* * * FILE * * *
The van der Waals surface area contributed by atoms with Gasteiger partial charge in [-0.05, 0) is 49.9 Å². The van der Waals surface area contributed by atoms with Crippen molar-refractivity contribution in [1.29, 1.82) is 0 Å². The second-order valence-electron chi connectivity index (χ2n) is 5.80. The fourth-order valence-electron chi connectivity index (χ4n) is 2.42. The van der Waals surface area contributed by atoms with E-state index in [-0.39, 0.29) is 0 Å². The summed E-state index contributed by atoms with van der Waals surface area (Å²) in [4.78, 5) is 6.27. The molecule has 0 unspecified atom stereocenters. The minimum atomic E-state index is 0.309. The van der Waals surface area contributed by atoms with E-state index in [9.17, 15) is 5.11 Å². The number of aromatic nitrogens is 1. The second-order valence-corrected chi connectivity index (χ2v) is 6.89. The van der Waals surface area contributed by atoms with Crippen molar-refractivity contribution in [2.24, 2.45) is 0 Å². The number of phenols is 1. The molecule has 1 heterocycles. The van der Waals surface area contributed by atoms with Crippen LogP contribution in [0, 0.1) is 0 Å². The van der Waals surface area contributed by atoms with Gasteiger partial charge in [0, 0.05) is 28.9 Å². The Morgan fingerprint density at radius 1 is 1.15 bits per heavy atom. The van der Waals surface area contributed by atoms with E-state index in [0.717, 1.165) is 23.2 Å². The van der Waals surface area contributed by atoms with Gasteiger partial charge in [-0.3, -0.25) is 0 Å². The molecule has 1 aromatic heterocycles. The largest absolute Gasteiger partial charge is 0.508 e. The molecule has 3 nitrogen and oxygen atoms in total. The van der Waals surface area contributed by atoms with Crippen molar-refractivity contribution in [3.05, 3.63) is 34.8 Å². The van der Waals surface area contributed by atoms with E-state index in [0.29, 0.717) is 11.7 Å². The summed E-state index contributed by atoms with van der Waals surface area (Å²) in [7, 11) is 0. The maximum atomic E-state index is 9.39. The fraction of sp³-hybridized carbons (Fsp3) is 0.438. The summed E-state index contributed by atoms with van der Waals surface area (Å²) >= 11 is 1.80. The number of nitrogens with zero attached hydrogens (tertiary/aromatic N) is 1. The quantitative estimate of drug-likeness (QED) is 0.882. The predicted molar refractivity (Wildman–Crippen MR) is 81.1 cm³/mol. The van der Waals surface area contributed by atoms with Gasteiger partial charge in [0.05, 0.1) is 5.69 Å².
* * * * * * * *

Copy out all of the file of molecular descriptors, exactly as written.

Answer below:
The van der Waals surface area contributed by atoms with Gasteiger partial charge in [-0.05, 0) is 49.9 Å². The van der Waals surface area contributed by atoms with Crippen molar-refractivity contribution in [1.29, 1.82) is 0 Å². The second-order valence-electron chi connectivity index (χ2n) is 5.80. The fourth-order valence-electron chi connectivity index (χ4n) is 2.42. The van der Waals surface area contributed by atoms with E-state index in [-0.39, 0.29) is 0 Å². The summed E-state index contributed by atoms with van der Waals surface area (Å²) in [4.78, 5) is 6.27. The molecule has 0 unspecified atom stereocenters. The minimum atomic E-state index is 0.309. The van der Waals surface area contributed by atoms with E-state index in [9.17, 15) is 5.11 Å². The number of aromatic nitrogens is 1. The second-order valence-corrected chi connectivity index (χ2v) is 6.89. The van der Waals surface area contributed by atoms with Crippen molar-refractivity contribution in [2.24, 2.45) is 0 Å². The number of phenols is 1. The molecule has 1 heterocycles. The van der Waals surface area contributed by atoms with Crippen LogP contribution in [0, 0.1) is 0 Å². The van der Waals surface area contributed by atoms with Gasteiger partial charge in [0, 0.05) is 28.9 Å². The Morgan fingerprint density at radius 1 is 1.15 bits per heavy atom. The van der Waals surface area contributed by atoms with E-state index in [0.717, 1.165) is 23.2 Å². The van der Waals surface area contributed by atoms with Gasteiger partial charge in [-0.3, -0.25) is 0 Å². The molecule has 1 aromatic heterocycles. The largest absolute Gasteiger partial charge is 0.508 e. The molecule has 3 nitrogen and oxygen atoms in total. The van der Waals surface area contributed by atoms with Crippen molar-refractivity contribution in [3.05, 3.63) is 34.8 Å². The van der Waals surface area contributed by atoms with E-state index in [0.29, 0.717) is 11.7 Å². The summed E-state index contributed by atoms with van der Waals surface area (Å²) in [7, 11) is 0. The maximum atomic E-state index is 9.39. The fraction of sp³-hybridized carbons (Fsp3) is 0.438. The summed E-state index contributed by atoms with van der Waals surface area (Å²) >= 11 is 1.80. The number of nitrogens with zero attached hydrogens (tertiary/aromatic N) is 1. The quantitative estimate of drug-likeness (QED) is 0.882. The predicted molar refractivity (Wildman–Crippen MR) is 81.1 cm³/mol. The van der Waals surface area contributed by atoms with Gasteiger partial charge in [0.05, 0.1) is 5.69 Å².